A dog’s life.

During the course of this move, if I didn’t know how to feel, I looked at my dog.  

He has known something is up for about a year.  When my husband moved to Ann Arbor, my dog claimed the empty space in my bed.  He snuggled up close, keeping me warm and (in his mind, I’m sure) safe.  

Over the past month, he has followed me around the house as I have packed boxes, carried bags out to my car, and sold our furniture to strangers.  He has kept a close eye on me.  I have noticed.  In fact, if you’ve been in my house in the past year, you may have noticed I talk to dear Chester, the golden retriever, as much as I talk to any human.  If you follow me on Facebook, you have probably noticed that Chester is often featured in photos.  He plays a pretty important role in my life. 

This past week, Chester helped me understand the gravity of the transition we were experiencing.  You know me, I was busy doing, not feeling.  I had lists to check off, and tasks to complete.  I had no room for feelings.  But Chester did.  

When I was helping my daughter pack her room, he found a spot in the middle of my bed in the middle of my empty room and pouted.  When friends showed up to claim our mattress and box spring, he greeted them excitedly and followed them around the house.  When the truck was late arriving, he watched us watch out the window, and seemed worried.  As they carried our possessions out the door and placed them on the truck, he hid under the built-in desk in the office and pretended it wasn’t really happening.  Finally, when every last item was on the truck or in our car, he found a corner in our dining room, and curled up against the wall, as if declaring, “You can take all the stuff, but I am staying.”  I will admit, that was the most difficult moment.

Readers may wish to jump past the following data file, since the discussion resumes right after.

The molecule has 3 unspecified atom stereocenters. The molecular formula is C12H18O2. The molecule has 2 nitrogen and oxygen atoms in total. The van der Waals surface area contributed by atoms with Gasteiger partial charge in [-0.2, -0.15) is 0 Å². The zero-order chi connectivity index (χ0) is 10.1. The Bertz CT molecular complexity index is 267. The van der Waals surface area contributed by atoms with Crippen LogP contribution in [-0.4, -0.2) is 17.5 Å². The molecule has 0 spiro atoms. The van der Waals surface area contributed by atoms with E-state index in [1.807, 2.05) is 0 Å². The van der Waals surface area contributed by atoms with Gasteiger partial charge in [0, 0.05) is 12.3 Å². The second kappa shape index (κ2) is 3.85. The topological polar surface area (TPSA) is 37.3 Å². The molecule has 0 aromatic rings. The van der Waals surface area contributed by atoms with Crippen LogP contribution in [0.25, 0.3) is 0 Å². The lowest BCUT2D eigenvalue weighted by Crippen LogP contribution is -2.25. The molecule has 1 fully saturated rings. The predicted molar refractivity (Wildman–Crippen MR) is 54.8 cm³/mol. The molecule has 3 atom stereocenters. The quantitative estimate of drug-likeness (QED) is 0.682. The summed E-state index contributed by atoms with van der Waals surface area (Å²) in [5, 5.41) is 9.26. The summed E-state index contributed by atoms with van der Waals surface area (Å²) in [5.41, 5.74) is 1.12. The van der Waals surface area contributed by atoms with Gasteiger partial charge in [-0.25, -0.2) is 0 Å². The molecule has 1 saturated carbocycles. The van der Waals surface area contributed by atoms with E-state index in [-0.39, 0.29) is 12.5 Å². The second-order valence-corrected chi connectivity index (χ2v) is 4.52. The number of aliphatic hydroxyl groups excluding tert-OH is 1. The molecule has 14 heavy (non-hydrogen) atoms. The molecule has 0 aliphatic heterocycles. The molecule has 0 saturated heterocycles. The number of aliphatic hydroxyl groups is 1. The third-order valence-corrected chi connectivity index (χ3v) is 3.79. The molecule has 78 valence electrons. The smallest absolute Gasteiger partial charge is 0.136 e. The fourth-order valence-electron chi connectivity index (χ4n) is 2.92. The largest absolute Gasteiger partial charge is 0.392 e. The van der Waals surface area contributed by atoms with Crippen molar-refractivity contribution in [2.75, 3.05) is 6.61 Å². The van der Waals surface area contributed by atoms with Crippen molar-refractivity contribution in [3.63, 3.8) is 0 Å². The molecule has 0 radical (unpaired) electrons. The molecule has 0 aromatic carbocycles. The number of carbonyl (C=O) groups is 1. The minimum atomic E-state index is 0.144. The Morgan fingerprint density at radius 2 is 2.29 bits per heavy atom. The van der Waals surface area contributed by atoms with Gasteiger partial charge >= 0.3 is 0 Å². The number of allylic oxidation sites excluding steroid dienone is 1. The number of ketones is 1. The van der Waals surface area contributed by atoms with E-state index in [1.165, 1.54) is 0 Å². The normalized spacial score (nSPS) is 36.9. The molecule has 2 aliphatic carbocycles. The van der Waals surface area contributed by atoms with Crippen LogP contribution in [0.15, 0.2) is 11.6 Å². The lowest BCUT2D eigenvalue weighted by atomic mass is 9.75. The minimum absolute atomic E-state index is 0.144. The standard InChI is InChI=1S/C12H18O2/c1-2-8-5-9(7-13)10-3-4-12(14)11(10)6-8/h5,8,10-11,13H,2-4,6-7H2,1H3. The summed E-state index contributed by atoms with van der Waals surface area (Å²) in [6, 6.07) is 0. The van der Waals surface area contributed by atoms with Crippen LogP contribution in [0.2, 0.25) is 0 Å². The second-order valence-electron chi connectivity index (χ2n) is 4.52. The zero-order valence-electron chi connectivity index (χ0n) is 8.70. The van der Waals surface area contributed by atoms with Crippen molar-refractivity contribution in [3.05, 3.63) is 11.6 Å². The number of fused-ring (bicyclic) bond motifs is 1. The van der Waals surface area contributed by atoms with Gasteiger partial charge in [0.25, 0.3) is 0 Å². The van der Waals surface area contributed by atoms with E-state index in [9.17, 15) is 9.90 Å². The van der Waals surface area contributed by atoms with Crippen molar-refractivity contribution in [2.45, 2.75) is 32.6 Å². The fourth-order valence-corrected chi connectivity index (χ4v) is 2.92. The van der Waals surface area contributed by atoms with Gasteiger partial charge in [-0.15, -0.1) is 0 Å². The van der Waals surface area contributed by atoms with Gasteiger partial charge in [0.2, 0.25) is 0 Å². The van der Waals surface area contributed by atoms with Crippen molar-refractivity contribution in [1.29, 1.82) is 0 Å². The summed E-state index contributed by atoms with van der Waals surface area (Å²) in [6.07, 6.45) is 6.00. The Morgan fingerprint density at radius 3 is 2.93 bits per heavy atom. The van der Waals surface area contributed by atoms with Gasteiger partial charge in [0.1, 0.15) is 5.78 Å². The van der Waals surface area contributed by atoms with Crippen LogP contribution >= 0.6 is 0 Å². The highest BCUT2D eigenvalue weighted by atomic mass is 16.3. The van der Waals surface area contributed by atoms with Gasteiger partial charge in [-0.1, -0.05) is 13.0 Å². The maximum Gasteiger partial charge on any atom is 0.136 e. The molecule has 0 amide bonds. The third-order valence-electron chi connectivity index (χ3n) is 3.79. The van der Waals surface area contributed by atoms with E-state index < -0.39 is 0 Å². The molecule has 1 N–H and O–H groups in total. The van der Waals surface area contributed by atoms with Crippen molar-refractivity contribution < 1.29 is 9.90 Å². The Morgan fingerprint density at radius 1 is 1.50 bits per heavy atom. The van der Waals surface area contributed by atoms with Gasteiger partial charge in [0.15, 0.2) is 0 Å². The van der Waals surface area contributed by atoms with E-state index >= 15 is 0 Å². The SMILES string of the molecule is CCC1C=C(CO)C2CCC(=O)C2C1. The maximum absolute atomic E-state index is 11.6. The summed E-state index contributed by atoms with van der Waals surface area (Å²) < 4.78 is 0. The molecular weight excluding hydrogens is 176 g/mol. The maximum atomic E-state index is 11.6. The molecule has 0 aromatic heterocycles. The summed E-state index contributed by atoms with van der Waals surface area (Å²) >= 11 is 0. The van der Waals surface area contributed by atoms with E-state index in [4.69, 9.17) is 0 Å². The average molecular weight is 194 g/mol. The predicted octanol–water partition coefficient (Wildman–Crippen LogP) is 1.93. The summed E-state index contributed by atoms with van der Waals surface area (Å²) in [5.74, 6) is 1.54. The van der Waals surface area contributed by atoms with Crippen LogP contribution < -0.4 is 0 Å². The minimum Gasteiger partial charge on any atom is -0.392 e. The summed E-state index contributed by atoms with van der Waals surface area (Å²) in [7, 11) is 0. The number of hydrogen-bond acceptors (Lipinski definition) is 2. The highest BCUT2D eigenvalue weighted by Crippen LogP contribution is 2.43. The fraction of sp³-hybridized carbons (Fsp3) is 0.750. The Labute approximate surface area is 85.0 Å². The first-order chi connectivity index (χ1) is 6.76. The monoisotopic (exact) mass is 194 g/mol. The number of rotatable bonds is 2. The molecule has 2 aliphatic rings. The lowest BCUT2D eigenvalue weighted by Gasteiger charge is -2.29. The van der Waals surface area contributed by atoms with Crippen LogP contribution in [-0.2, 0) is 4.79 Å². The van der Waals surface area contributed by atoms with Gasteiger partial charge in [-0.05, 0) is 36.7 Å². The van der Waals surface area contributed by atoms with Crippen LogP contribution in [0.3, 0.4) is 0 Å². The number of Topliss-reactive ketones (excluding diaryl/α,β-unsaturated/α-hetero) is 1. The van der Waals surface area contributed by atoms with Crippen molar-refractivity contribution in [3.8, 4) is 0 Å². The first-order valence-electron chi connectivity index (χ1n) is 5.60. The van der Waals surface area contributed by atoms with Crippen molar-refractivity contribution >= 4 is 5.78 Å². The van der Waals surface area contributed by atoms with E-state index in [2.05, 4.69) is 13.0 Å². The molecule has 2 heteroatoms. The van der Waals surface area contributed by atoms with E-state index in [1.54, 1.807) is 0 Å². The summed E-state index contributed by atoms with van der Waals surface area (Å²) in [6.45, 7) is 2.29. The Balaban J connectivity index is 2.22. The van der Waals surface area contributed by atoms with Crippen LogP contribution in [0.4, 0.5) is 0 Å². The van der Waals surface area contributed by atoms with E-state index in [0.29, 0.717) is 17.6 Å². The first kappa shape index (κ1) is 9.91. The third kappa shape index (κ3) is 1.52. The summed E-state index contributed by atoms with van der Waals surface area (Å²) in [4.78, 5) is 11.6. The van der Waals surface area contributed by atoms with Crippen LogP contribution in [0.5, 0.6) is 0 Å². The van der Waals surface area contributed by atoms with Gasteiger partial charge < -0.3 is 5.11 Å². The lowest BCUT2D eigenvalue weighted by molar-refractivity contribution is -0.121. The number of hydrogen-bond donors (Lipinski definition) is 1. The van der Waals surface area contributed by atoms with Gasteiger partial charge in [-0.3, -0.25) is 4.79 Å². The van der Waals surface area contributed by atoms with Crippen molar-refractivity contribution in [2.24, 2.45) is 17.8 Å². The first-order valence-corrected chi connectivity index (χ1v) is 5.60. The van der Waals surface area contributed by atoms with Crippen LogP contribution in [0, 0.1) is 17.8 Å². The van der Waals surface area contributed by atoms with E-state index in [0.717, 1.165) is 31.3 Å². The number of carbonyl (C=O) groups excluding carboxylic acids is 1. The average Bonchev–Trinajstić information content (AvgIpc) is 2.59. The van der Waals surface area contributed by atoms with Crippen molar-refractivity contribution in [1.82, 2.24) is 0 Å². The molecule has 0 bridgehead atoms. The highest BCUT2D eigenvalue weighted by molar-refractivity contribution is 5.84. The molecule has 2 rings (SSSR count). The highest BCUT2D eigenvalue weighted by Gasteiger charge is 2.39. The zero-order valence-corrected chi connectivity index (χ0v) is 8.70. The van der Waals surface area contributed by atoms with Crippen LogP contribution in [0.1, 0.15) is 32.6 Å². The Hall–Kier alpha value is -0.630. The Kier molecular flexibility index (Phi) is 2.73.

Before we got in the car, I gave him a double dose of Benadryl.  He really isn’t one for traveling, so I thought I would help him ‘pass the time’ in a more sedate fashion.  He wasn’t having it.  He parked himself between the bucket seats, breathing heavily between us for the full four-hour trip.  He wanted to watch exactly where we were going. “This ride is important,” he seemed to be screaming at me! The second leg of the trip was no different.  Even though he was clearly exhausted, he refused to sleep.  Instead, he kept constant vigil, peering out the windows and sniffing every surface at each pitstop.  

When we arrived at the new house, he investigated every corner while we unloaded the car.  He inspected each room before he was willing to get a drink, take a potty break, and curl up, at last, for a rest.  As I write tonight, he is zonked out. For today, he has accepted that he is here.  

I like to tell myself that everything is fine, that I am ready, that this move is great.  And, mostly, I think those things are true.  But Chester has reminded me that change is difficult.  It requires emotion, and grieving, and rapt attention.  To be honest, I am not always ready to deal with all of that.  I’d rather press on, keep moving, keep doing. 

When I move so fast, I miss not only the emotion, but the meaning.  I am like the people Jesus spoke about who were “ever hearing but never understanding; ever seeing but never perceiving.” So, God gives me a parable, a symbol, in the form of a dog.  He has provided my own personal object lesson.  So, when the movers come tomorrow and I don’t know how I am supposed to be feeling, I think I will look at my dog. 

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